Several talks reported on the identification of mRNA targets of transport factors. J. Casolari (Stanford, CA, USA) reported on his systematic screen of mRNAs associated with the cytoskeletal motor proteins in yeast. Interestingly, only a subset of the actin‐based motors, and none of the microtubule motor proteins, was associated with mRNAs. J. Darnell (New York, NY, USA) described a crosslinking and immunoprecipitation methodology (CLIP) that she has been using to identify polysome‐associated in vivo mRNA targets of the fragile X mental retardation protein (FMRP). J. Carson (Farmington, CT, USA) reported that, in neurons, several mRNAs are combined into granules for transport along microtubules to the synapse where individual mRNAs are then translated (Gao et al, 2008).
The cytoplasmic polyadenylation element‐binding protein (CPEB) was initially found to govern cytoplasmic polyadenylation of mRNAs and to have an essential role in mitotic cycling in Xenopus egg extracts. So, it was a surprise when CPEB‐knockout mice were found to be viable. J. Richter (Worcester, MA, USA) reported that mouse embryonic fibroblasts (MEFs) lacking CPEB bypass senescence, at least in part, through derepression of c‐Myc expression (Groisman et al, 2006). It will be interesting to learn whether the c‐Myc mRNA is a direct target of CPEB, and how loss of CPEB increases c‐Myc expression.
Translational control in learning and memory
A crucial requirement for the conversion of labile short‐term memory into consolidated long‐term memory is new protein synthesis. Similar to memory, activity‐dependent modulation of synaptic strength (long‐term potentiation; LTP)—a key cellular mechanism by which information is stored—has two temporally distinct phases: early LTP, which depends on the modification of pre‐existing proteins; and late LTP (L‐LTP), which requires new protein synthesis. If new protein synthesis is the rate‐limiting step that is necessary to strengthen existing synaptic connections between neurons, what are the signalling pathways involved in these processes?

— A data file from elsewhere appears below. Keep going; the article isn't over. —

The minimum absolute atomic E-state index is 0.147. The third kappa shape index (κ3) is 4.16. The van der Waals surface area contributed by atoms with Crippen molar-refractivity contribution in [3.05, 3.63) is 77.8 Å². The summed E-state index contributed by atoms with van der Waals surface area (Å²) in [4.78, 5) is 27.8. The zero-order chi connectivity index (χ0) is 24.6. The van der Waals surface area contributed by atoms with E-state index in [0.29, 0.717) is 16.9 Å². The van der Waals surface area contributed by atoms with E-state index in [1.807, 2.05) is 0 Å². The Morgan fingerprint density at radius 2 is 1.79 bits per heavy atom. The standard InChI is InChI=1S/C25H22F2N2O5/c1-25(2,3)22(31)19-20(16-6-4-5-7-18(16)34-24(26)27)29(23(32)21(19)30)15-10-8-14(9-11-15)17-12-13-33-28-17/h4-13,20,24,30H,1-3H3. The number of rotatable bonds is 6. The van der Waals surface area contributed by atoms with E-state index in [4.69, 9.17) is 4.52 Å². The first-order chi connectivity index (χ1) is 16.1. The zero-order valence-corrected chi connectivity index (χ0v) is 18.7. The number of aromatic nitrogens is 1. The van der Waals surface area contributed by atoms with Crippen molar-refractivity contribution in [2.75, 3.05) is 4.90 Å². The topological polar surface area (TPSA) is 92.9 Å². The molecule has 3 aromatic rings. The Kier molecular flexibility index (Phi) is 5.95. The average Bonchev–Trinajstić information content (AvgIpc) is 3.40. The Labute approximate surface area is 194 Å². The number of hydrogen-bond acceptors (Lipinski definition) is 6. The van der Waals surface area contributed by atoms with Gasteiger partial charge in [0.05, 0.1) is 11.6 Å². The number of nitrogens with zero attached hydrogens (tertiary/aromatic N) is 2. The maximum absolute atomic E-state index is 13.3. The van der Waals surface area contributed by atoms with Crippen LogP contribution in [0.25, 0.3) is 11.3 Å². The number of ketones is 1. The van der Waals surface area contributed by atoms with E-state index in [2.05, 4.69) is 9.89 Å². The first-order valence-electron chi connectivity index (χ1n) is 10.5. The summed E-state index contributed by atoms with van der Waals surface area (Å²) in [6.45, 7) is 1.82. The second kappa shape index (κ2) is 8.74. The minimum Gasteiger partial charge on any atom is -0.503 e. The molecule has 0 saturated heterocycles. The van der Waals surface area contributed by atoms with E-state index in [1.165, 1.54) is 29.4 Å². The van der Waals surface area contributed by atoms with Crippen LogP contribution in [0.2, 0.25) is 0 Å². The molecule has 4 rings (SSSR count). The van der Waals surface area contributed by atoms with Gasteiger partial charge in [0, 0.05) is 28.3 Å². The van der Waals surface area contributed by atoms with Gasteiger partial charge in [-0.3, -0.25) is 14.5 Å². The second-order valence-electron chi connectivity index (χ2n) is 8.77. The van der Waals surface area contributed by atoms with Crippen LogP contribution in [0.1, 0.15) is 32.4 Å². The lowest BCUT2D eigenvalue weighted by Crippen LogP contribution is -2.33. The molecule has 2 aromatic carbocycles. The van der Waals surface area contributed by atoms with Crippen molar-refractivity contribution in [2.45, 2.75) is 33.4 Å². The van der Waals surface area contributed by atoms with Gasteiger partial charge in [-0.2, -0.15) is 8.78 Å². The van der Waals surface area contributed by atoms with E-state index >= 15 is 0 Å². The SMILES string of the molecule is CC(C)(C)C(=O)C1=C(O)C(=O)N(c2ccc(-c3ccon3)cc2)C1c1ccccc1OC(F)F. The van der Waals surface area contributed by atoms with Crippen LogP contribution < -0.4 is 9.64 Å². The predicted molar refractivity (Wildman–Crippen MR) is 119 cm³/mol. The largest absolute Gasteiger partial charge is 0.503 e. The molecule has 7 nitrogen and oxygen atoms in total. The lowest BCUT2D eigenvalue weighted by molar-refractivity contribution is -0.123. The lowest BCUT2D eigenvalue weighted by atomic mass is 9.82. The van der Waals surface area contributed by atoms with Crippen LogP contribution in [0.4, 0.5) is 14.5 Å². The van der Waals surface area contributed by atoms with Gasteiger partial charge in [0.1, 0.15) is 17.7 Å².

The eIF2α protein regulates two fundamental processes that are essential for the generation of long‐lasting memories. Phosphorylation of eIF2α inhibits de novo protein synthesis but it also stimulates the synthesis of a specific protein, ATF4 (also known as CREB2), which is a well‐known memory repressor that blocks CREB‐mediated gene expression. N. Sonenberg (Montreal, QC, Canada) reported that deletion of the eIF2α kinase GCN2 or genetic reduction of eIF2α phosphorylation—both of which are conditions that lead to impaired expression of ATF4—reduced the threshold for induction of LTP, and led to enhanced learning and memory (Costa‐Mattioli et al, 2005, 2007). By contrast, induction of eIF2α phosphorylation with a small molecule not only leads to an inhibition of protein synthesis and increased expression of ATF4, but also has the opposite depressant effects on lasting synaptic changes and memory. These data indicate that eIF2α phosphorylation could represent a type of molecular switch that contributes to enduring long‐lasting memories.
E. Klann (New York, NY, USA) underscored the role of the mTOR signalling pathway, which is a known modulator of translation, in long‐lasting synaptic plasticity and memory. Mice with genetic deletion of either of the mTOR substrates 4E‐BP2 or S6K1—the phosphorylation of which is involved in translation initiation—displayed alterations in L‐LTP and impaired long‐term contextual fear memory. Moreover, genetic deletions of negative modulators of mTOR resulted in mice with enhanced L‐LTP and long‐term contextual fear memory, and behaviours reminiscent of autism spectrum disorders. J.‐C. Lacaille (Montreal, QC, Canada) reported that knockdown of Staufen1—an RNA‐binding protein that functions in mRNA transport, localization, translational control and decay—in hippocampal pyramidal cells blocked L‐LTP, decreased the frequency and amplitude of spontaneous excitatory synaptic activity, and reverted dendritic spines to phenotypically immature shapes (Lebeau et al, 2008).